This issue of the Earth Negotiations Bulletin © <enb@iisd.org> is written and edited by Wagaki Mwangi, Tanya Rosen, and Lynn Wagner, Ph.D. The Editor is Pamela S. Chasek, Ph.D. <pam@iisd.org> and the Director of IISD Reporting Services is Langston James “Kimo” Goree VI <kimo@iisd.org>. The Sustaining Donors of the Bulletin are the United Kingdom (through the Department for International Development – DFID), the Government of the United States of America (through the Department of State Bureau of Oceans and International Environmental and Scientific Affairs), the Government of Canada (through CIDA), the Danish Ministry of Foreign Affairs, the German Federal Ministry for Economic Cooperation and Development (BMZ), the German Federal Ministry for the Environment, Nature Conservation and Nuclear Safety (BMU), the Netherlands Ministry of Foreign Affairs, the European Commission (DG-ENV), and the Italian Ministry for the Environment, Land and Sea. General Support for the Bulletin during 2009 is provided by the Norwegian Ministry of Foreign Affairs, the Government of Australia, the Austrian Federal Ministry of Agriculture, Forestry, Environment and Water Management, the Ministry of Environment of Sweden, the New Zealand Ministry of Foreign Affairs and Trade, SWAN International, Swiss Federal Office for the Environment (FOEN), the Finnish Ministry for Foreign Affairs, the Japanese Ministry of Environment (through the Institute for Global Environmental Strategies - IGES), the Japanese Ministry of Economy, Trade and Industry (through the Global Industrial and Social Progress Research Institute - GISPRI), and the United Nations Environment Programme (UNEP). Funding for translation of the Bulletin into French has been provided by the International Organization of the Francophonie (IOF). Funding for the translation of the Bulletin into Spanish has been provided by the Ministry of Environment of Spain. The opinions expressed in the Bulletin are those of the authors and do not necessarily reflect the views of IISD or other donors. Excerpts from the Bulletin may be used in non-commercial publications with appropriate academic citation. For information on the Bulletin, including requests to provide reporting services, contact the Director of IISD Reporting Services at <kimo@iisd.org>, +1-646-536-7556 or 300 East 56th St., 11A, New York, New York 10022, United States of America. The ENB Team at CSD-17 IPM can be contacted by e-mail at <lynn@iisd.org>.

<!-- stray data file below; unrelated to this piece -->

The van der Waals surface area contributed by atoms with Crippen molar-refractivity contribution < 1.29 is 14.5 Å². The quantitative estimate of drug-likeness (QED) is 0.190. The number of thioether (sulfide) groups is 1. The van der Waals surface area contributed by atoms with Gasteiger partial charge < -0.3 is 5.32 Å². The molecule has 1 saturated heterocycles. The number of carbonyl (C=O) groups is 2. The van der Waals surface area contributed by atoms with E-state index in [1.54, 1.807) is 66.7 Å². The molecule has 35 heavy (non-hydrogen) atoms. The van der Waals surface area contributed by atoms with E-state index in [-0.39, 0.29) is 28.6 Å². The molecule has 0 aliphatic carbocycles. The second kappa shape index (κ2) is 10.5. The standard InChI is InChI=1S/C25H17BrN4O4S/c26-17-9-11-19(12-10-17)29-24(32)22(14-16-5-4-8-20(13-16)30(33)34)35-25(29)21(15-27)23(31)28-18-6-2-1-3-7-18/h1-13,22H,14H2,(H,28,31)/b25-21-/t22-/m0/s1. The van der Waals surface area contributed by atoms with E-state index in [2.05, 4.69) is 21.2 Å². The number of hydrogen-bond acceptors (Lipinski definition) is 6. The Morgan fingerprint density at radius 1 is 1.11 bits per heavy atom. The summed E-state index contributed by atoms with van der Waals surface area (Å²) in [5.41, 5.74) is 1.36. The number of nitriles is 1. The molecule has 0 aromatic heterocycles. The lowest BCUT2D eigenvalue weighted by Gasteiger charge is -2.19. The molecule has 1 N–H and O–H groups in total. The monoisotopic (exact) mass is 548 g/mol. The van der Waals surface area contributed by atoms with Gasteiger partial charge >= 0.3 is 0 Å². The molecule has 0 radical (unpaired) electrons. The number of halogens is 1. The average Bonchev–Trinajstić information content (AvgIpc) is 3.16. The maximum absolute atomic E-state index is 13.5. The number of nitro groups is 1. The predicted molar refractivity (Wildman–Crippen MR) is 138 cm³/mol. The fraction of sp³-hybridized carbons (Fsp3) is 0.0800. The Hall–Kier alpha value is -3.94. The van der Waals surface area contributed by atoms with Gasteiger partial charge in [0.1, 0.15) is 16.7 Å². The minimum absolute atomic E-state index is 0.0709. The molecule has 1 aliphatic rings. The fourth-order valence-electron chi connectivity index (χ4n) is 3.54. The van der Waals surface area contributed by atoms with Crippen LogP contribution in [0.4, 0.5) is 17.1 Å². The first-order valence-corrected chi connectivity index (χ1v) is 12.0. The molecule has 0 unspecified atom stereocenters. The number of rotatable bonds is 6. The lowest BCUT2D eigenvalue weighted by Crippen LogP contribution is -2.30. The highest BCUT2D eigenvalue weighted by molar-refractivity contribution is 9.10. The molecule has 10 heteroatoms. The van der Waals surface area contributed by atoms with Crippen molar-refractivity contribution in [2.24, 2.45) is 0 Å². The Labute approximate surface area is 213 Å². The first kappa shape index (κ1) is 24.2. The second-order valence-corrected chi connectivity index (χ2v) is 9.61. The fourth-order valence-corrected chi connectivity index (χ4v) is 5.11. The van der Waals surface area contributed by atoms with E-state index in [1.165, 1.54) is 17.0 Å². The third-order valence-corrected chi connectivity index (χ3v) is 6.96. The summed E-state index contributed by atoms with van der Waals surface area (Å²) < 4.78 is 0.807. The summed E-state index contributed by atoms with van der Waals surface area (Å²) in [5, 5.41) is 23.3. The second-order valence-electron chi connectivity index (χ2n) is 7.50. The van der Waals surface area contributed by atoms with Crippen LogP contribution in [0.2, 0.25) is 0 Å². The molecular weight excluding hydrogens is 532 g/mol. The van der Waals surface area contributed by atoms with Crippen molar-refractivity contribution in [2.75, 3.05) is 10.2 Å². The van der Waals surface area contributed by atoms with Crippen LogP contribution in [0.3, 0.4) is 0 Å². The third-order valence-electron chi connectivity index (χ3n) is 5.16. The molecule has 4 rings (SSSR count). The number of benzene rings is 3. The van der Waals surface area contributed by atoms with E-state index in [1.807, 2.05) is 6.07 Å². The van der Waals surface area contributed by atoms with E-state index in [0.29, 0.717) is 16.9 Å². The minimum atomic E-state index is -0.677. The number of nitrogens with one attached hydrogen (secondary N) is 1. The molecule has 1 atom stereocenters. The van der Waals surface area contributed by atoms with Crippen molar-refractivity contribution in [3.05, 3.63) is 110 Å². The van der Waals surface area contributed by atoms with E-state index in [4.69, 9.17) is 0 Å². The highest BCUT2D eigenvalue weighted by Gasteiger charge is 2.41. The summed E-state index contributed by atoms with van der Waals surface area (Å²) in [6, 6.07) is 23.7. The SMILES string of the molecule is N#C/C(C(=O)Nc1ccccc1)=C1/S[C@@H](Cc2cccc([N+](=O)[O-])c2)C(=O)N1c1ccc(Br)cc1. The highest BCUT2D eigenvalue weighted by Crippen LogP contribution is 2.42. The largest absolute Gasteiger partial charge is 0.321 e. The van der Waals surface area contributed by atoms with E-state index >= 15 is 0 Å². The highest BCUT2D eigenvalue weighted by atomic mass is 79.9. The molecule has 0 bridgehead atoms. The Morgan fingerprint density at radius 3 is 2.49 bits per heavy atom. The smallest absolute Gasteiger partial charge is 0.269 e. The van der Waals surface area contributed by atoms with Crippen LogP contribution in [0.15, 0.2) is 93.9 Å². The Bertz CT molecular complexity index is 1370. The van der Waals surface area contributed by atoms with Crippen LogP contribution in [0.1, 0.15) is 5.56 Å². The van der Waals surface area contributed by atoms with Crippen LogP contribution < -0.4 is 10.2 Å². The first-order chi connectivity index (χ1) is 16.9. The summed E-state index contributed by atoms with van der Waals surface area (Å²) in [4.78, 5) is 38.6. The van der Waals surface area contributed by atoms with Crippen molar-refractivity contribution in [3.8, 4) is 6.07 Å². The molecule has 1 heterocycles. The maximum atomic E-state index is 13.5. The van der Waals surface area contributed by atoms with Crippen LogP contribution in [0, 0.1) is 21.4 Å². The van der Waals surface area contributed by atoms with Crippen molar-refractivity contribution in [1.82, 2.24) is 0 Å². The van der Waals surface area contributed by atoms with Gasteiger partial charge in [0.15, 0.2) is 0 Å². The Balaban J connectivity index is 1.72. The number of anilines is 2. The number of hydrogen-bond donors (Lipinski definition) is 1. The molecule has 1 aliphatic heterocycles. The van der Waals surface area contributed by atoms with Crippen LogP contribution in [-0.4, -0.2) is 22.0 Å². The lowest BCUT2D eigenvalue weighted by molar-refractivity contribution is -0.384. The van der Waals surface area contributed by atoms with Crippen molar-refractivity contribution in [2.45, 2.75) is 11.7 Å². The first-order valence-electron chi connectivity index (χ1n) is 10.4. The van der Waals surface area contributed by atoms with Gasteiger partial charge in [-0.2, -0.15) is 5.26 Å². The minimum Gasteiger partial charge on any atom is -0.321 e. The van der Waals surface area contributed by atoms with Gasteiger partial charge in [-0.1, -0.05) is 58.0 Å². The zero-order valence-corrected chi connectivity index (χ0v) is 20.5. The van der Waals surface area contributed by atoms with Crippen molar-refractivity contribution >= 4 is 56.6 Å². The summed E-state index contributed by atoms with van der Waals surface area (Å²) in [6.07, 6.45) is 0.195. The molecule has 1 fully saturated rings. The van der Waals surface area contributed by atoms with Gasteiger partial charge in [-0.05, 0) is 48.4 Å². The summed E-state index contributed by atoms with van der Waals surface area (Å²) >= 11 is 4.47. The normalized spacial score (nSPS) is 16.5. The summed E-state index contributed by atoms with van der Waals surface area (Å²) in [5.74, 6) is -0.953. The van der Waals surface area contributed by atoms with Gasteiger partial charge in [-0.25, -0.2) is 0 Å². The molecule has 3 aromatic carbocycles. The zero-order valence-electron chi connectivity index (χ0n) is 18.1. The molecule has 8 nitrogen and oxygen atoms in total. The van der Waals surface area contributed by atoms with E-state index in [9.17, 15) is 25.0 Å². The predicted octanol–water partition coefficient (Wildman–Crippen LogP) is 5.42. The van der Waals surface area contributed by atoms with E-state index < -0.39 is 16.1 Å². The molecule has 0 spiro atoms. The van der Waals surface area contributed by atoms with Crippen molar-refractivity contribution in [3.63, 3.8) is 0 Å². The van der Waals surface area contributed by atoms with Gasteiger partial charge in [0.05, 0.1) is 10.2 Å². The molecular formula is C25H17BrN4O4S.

| Back to IISD RS “Linkages” home | Visit IISDnet | Send e-mail to IISD RS |
© 2009, IISD. All rights reserved.